How to Prepare for the Blockchain Disruption


It’s hard to talk tech these days without hearing about blockchain. While a lot of the buzz was initially about cryptocurrencies, the media attention overshadowed the huge amount of investment being put into various blockchain-related startups.

Blockchain has been compared to the early days of the internet in terms of how big of an impact it will have on nearly every industry from finance to food safety.

Companies keeping an eye toward the future already know that they should start preparing for the coming disruption. Here are some things you must do as your business determines how to best approach this new tech.

Understand Blockchain

Blockchain is a distributed, immutable ledger that effectively guarantees the accuracy of the data included in the ever-growing chain. In blockchain, every individual party has their own “spreadsheet” with the same data that everyone else has.

This is significant because it can greatly reduce the cost and time associated with all sorts of transactions, contracts and other digital property transfers. It also mitigates a lot of the security and fraud concerns associated with these transactions.

It’s very hard (nearly impossible) to corrupt the data in a blockchain. As every party has a ledger, if one party tries to fraudulently change the data on their ledger, the blockchain will compare that discrepancy and invalidate it because none of the other ledgers reflect that data change.

Forecast for Your Industry

Cryptocurrencies have made it clear that blockchain will disrupt the finance industry, but it doesn’t stop there. Assess where blockchain might affect your business. Pay close attention to areas for which the fidelity of records is important and trust between parties may not be high.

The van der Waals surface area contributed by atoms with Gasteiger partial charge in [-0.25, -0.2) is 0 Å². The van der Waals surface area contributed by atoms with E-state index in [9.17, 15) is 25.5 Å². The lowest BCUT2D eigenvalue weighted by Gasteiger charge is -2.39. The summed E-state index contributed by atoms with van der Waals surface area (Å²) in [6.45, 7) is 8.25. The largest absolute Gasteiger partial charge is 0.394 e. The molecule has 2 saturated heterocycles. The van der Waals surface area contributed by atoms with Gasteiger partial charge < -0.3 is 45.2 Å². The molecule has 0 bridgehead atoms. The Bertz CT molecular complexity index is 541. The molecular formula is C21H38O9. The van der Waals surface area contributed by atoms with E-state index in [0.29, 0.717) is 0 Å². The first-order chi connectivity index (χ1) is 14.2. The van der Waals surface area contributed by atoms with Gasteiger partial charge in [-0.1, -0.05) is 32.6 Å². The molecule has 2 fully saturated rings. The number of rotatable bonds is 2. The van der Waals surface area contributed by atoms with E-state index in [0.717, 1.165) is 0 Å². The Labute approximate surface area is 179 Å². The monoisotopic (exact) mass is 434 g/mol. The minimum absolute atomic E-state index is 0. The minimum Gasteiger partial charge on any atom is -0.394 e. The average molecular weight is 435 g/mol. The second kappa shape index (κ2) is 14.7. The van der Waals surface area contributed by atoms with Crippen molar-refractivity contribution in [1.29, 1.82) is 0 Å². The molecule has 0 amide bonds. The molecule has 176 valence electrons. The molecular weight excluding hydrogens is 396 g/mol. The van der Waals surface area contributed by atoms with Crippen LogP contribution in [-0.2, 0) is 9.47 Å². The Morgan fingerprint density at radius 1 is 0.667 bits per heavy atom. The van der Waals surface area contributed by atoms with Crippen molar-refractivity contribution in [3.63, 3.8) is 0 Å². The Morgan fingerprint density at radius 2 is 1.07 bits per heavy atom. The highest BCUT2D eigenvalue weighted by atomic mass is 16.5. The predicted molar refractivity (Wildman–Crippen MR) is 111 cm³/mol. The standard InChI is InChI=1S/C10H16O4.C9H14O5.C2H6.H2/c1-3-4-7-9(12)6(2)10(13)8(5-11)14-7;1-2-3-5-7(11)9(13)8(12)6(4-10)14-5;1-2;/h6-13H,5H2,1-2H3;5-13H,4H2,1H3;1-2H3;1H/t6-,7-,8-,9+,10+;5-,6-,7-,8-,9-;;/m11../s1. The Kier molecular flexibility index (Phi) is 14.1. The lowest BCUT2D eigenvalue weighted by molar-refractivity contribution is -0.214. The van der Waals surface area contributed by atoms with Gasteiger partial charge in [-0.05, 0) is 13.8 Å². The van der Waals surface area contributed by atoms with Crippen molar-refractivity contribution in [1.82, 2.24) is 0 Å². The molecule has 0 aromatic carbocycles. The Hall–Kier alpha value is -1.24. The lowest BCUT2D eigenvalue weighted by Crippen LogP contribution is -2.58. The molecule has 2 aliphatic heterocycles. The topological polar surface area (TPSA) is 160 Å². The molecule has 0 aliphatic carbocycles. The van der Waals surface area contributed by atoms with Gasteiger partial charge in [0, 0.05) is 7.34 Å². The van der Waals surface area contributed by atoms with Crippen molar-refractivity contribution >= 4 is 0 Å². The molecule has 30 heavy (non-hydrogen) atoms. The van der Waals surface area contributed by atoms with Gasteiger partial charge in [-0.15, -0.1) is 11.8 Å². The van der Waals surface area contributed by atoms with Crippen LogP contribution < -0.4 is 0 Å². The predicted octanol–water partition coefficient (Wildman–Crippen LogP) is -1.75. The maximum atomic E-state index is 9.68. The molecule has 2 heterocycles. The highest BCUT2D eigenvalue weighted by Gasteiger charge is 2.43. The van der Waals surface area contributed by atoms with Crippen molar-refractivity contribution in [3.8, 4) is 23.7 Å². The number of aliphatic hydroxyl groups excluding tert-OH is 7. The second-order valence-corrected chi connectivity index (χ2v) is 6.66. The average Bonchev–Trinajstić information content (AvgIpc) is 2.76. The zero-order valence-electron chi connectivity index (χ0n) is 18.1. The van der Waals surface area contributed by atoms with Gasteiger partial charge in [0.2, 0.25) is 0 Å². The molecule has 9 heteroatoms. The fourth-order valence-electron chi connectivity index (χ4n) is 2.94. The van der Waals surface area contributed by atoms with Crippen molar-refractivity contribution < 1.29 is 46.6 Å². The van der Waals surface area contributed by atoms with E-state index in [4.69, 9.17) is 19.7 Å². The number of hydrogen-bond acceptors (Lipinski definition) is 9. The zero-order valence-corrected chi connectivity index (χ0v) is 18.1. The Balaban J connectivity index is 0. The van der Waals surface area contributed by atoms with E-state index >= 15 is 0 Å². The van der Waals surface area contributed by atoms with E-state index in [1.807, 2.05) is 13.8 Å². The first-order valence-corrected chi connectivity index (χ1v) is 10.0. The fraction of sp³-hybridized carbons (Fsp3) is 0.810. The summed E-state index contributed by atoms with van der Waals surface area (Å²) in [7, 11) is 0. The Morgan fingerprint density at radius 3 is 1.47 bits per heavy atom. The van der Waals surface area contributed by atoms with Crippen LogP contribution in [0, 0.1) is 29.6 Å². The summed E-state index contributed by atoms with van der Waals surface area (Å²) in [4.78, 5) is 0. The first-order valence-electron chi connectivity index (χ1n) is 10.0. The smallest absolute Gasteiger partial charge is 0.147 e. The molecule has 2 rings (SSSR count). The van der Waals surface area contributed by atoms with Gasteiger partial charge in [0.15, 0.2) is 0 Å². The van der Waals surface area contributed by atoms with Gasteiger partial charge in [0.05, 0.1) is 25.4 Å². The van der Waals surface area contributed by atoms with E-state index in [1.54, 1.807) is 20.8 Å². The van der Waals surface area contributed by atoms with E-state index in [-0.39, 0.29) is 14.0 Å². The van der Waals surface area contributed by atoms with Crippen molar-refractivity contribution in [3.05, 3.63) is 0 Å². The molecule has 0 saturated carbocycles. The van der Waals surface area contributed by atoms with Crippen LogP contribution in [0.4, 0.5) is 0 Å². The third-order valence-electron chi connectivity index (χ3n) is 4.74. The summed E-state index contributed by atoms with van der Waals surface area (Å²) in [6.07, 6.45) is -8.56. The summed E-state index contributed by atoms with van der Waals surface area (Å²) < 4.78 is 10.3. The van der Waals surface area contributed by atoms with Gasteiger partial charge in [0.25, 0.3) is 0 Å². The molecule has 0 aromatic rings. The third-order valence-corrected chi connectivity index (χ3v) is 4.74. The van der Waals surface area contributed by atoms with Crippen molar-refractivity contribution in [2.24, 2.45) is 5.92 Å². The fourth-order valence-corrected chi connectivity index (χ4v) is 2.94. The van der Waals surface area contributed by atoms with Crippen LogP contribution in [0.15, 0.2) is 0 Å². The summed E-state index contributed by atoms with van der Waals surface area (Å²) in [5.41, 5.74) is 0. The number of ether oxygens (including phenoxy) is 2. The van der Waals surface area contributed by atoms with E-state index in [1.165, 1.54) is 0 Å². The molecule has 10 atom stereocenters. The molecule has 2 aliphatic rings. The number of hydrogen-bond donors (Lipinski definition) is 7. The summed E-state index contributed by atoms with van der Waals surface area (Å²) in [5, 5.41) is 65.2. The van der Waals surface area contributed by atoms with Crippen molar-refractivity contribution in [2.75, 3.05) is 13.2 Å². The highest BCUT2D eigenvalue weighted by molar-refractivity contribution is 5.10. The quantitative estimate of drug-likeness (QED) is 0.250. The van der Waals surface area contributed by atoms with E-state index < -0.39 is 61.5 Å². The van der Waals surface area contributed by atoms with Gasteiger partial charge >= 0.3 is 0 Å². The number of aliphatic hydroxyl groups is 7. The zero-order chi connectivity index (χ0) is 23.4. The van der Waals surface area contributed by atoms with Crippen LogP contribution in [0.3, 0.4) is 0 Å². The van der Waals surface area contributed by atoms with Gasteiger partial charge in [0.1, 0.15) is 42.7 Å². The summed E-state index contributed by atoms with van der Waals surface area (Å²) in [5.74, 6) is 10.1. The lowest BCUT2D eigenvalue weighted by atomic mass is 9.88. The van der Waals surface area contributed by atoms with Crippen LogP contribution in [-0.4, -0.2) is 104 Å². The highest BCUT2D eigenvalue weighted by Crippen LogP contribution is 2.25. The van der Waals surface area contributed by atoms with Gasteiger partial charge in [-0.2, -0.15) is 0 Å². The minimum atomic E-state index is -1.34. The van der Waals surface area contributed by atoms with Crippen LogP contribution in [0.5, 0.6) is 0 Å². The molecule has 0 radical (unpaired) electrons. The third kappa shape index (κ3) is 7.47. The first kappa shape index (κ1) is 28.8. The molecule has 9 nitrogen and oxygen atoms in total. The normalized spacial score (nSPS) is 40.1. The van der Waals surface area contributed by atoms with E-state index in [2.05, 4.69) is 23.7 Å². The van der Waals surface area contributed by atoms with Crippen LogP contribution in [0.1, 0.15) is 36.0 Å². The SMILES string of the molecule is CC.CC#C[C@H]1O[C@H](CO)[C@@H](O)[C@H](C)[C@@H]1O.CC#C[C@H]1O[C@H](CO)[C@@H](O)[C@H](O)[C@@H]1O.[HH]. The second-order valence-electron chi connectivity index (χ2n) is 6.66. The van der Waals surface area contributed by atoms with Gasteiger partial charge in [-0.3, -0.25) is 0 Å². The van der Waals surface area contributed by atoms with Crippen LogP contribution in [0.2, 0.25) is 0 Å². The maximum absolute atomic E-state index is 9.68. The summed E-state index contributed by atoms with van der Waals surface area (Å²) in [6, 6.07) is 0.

Some applications are obvious. For example, a bank transfer might take several days, while a financial transaction in blockchain takes minutes or hours. Others are less apparent but equally as important – whereas determining the source of contaminated food in an outbreak used to take a week, it takes only a matter of seconds in blockchain. Not only does that save money, but it might even save lives.

Also, examine the role that third parties may play in your business. Blockchain saves money by eliminating the need for expensive third-party fees and transactions. Real estate transactions, for example, are bogged down with the human-intensive task of locating all the necessary paperwork, like plats and deeds. Real estate titles in blockchain will eliminate the time-consuming work involved in finding all these papers, and that savings in time means savings in closing costs.

Hire the Right People

After determining how your industry might be affected and what changes you need to make, it’s time to bring on the people who know how to do it.

Although it has been around for a few years, this technology is just starting to develop in a serious way. The theory behind blockchain is fairly simple, but the actual applications are extremely complex. While it isn’t a bad idea to have a company-wide seminar on blockchain, it’s going to take a lot more than a day for a novice to effectively understand and be able to implement the tech.

The demand for talent is growing faster than the supply, so you may need to take a specialized approach. Since searching for employees through traditional job sites may yield a lot of less-than-qualified candidates, consider using tech-specific staffing agencies to find blockchain engineers, architects, and strategists. Although there may be more cost upfront, the investment in finding the right people will pay off very quickly.

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